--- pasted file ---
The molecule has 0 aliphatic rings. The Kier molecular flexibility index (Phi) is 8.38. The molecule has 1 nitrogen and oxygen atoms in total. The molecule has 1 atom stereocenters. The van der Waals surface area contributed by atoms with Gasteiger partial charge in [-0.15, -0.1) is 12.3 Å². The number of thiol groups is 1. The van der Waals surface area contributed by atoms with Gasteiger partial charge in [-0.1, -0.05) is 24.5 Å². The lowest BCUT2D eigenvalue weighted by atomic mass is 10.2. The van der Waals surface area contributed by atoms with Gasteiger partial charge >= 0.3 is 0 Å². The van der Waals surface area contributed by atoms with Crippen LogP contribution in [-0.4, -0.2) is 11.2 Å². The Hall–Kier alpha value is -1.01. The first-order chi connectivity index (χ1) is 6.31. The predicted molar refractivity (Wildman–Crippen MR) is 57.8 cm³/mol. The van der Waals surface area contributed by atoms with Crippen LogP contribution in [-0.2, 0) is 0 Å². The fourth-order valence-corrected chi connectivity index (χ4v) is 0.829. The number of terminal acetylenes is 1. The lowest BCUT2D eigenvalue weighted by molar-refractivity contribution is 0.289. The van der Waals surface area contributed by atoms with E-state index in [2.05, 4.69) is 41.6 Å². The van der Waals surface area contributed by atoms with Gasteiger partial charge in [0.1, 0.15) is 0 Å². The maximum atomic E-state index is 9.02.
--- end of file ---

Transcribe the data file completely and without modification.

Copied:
The molecule has 0 aliphatic rings. The Kier molecular flexibility index (Phi) is 8.38. The molecule has 1 nitrogen and oxygen atoms in total. The molecule has 1 atom stereocenters. The van der Waals surface area contributed by atoms with Gasteiger partial charge in [-0.15, -0.1) is 12.3 Å². The number of thiol groups is 1. The van der Waals surface area contributed by atoms with Gasteiger partial charge in [-0.1, -0.05) is 24.5 Å². The lowest BCUT2D eigenvalue weighted by atomic mass is 10.2. The van der Waals surface area contributed by atoms with Gasteiger partial charge >= 0.3 is 0 Å². The van der Waals surface area contributed by atoms with Crippen LogP contribution in [-0.4, -0.2) is 11.2 Å². The Hall–Kier alpha value is -1.01. The first-order chi connectivity index (χ1) is 6.31. The predicted molar refractivity (Wildman–Crippen MR) is 57.8 cm³/mol. The van der Waals surface area contributed by atoms with Crippen LogP contribution in [-0.2, 0) is 0 Å². The fourth-order valence-corrected chi connectivity index (χ4v) is 0.829. The number of terminal acetylenes is 1. The lowest BCUT2D eigenvalue weighted by molar-refractivity contribution is 0.289. The van der Waals surface area contributed by atoms with E-state index in [2.05, 4.69) is 41.6 Å². The van der Waals surface area contributed by atoms with Gasteiger partial charge in [0.1, 0.15) is 0 Å². The maximum atomic E-state index is 9.02.